Cheers

 

 

 

 

 

 

Share this post


Link to post
Share on other sites

An alternative is to make up your own 2S battery from 2 small single cells and charge them separately but you would need to be able to remove them from the loco. Another idea is to make up your own larger single cell with smaller cells connected in parallel. This acts as if it is a 1S battery and the individual cells automatically balance themselves.

 

How many mA the loco uses in normal service is important. My rule of thumb is if the loco pulling its normal train at normal speed draws less than 250 - 300 mAh then a Pololu booster will do the job with a 1S battery.

 

How do you find the loco power requirements?

 

I am lucky in having a continuous circuit so I charge the battery, couple up the wagons etc and mark the throttle position for normal running. Then charge the battery again and let it run until the Rx LVC stops the train. note how long this took. for example if you have a 250mAh battery and the loco/train runs for an hour the loco is drawing about 250mA.

 

as a refinement my operating sessions last up to 3 hours. I give the loco 30 minutes of moving which needs 125mAh in the above example. My Rx/Pololu combination needs about 20mA when idling so add 2.5 hours of this giving 50mAh for a total battery size of 175mAh. Actually my locos usually only run for 10-20 minutes.

  • Informative/Useful 1

Share this post


Link to post
Share on other sites

Casting my mind back further than I would like to, am I right in concluding that if a step-up converter is used, for a given current consumption, the runtime will be reduced, so if we subtract a nominal 15% then double the voltage, we would get roughly 43% of the running time? Or have I got that wrong?

Share this post


Link to post
Share on other sites
54 minutes ago, wasdavetheroad said:

...

How do you find the loco power requirements?

...

As a beginner my approach was a lot less sophisticated. I measured up the physical space I had (the loco is tiny) and then searched on eBay for a battery of that size or less with the greatest electrical charge. It came out as 180 uAh.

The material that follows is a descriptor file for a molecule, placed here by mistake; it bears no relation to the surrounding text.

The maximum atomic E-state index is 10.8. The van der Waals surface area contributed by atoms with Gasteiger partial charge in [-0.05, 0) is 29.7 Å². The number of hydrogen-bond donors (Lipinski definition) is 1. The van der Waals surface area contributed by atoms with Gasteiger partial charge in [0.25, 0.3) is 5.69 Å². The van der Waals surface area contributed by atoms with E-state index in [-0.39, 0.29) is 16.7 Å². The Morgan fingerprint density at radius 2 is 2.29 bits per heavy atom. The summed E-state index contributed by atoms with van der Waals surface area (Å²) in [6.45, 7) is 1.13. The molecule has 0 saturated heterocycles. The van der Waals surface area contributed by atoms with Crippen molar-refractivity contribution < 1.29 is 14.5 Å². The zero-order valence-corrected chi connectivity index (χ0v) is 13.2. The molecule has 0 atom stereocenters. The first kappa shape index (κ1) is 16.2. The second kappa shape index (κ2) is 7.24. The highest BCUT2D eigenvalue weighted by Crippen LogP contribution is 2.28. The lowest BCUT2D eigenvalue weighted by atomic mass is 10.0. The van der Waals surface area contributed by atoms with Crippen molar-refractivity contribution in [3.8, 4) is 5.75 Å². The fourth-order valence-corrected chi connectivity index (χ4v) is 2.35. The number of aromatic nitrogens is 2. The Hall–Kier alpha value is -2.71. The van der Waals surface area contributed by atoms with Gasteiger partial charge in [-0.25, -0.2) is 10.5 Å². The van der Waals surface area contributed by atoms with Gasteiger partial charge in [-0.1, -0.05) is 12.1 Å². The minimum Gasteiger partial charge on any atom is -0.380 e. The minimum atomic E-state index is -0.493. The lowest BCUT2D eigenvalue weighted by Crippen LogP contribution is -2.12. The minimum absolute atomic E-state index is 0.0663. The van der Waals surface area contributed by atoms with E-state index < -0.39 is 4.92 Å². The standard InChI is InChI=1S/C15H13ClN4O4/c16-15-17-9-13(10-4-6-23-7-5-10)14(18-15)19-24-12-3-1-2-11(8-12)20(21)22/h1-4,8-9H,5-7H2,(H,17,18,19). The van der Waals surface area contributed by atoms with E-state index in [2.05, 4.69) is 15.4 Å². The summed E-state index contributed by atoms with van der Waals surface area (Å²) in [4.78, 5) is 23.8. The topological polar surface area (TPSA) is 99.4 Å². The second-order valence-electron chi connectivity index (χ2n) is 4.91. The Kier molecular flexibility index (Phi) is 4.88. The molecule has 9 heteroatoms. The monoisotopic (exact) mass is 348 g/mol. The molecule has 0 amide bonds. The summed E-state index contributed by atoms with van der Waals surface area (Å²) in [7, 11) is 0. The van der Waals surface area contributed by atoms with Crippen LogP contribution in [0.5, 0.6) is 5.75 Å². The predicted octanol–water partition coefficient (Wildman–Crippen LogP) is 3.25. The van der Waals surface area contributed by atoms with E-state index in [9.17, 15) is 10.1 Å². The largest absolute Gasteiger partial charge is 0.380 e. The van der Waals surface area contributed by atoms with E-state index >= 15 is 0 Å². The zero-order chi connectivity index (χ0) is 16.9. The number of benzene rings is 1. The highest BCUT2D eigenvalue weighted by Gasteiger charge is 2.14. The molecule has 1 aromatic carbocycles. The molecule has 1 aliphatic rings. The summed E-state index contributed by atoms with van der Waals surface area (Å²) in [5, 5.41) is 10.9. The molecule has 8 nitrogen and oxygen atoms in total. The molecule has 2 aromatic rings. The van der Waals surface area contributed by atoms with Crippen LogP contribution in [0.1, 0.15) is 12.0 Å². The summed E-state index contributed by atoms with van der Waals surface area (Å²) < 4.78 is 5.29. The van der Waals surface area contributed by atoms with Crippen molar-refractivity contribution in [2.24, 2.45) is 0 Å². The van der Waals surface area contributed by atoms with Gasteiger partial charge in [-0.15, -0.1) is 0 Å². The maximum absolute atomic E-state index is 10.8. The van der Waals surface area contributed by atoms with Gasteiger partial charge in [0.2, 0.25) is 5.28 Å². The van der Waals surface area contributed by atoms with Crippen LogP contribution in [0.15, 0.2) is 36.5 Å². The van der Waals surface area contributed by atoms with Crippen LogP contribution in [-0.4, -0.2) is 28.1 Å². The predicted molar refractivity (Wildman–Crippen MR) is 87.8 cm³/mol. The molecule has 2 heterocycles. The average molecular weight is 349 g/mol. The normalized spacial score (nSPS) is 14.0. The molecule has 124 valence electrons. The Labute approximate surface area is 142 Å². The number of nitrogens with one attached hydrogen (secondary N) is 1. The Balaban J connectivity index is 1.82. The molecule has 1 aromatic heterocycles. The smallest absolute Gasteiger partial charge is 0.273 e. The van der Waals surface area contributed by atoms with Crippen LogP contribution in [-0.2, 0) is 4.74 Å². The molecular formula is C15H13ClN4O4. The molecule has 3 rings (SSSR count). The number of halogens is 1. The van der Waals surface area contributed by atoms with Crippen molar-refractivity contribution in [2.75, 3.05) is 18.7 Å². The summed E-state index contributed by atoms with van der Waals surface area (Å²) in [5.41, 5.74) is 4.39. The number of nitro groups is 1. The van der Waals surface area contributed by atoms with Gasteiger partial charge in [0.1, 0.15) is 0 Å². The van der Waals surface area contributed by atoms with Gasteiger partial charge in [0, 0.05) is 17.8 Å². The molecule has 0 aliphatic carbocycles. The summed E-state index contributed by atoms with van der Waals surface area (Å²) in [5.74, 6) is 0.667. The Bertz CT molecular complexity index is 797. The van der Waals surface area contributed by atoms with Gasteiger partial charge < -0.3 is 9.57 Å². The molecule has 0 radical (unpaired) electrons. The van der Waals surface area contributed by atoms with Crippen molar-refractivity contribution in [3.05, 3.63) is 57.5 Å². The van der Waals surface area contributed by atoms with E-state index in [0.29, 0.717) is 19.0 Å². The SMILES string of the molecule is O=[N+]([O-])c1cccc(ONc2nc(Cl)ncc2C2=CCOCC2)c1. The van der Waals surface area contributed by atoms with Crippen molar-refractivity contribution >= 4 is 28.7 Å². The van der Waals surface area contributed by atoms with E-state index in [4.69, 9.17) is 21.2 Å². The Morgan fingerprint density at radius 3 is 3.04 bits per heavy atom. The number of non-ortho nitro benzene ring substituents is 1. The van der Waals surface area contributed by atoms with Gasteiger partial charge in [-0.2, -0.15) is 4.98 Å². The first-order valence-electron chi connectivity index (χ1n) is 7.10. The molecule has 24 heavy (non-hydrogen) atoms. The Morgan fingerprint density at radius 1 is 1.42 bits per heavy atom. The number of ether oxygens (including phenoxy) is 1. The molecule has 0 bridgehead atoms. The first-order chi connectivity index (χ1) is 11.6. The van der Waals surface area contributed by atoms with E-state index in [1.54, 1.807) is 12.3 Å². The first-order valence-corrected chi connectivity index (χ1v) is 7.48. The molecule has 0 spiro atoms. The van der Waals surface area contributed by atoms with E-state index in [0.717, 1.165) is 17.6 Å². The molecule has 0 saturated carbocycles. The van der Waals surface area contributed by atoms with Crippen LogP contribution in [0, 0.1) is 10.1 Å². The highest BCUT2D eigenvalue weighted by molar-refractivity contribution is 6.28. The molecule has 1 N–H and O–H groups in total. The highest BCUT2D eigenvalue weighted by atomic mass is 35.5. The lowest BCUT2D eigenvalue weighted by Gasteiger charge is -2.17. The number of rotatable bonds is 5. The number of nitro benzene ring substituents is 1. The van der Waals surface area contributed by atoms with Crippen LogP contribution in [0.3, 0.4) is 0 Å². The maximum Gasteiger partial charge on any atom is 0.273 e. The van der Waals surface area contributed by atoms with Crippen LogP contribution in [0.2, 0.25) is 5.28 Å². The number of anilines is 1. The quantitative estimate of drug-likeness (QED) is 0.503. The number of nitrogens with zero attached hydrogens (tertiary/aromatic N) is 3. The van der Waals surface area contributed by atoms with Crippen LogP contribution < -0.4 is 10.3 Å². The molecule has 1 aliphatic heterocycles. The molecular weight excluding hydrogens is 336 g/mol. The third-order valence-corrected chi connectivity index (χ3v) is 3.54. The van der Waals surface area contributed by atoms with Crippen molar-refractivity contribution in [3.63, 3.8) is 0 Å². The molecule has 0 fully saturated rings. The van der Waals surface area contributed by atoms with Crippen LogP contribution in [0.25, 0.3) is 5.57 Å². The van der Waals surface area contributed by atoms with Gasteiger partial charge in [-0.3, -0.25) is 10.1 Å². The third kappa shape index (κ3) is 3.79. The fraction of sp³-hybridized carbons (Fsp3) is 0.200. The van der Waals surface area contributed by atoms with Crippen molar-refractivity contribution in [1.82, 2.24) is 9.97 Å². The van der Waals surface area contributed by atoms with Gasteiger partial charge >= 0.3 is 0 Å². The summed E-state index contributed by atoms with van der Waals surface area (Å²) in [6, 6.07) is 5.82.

Now I'll suck it and see. I'll probably run it up against a buffer stop and run it. That way I'll get an idea of how long the charge will last with the motor on full load ie the weight of the loco.

Cheers and thanks for all the advice

David

Share this post


Link to post
Share on other sites
1 hour ago, PenrithBeacon said:

Deleted, triplicated post! Correction quadruple post, don't understand why.

This happened to me a few days ago and someone kindly pointed there is an option to HIDE a post. 

 

...R

Share this post


Link to post
Share on other sites

Just before the Covid-19 crisis emerged the Sentinel stopped working. After a bit of testing it became clear that the problem lay with the Rx or at least with the ESC part of the PCB. I think I zapped it with handling the thing. 

At the time Micron didn't have any in stock, so I made my interest known and waited. Last week they arrived and now installed ok but this time, in addition to having the power and motor leads soldered on, I had the PCB insulated with heat shrink wrapping. Better safe than sorry.

Cheers

Share this post


Link to post
Share on other sites

Create an account or sign in to comment

You need to be a member in order to leave a comment

Create an account

Sign up for a new account in our community. It's easy!

Register a new account

Sign in

Already have an account? Sign in here.

Sign In Now

×
×
  • Create New...

Important Information

We have placed cookies on your device to help make this website better. You can adjust your cookie settings, otherwise we'll assume you're okay to continue.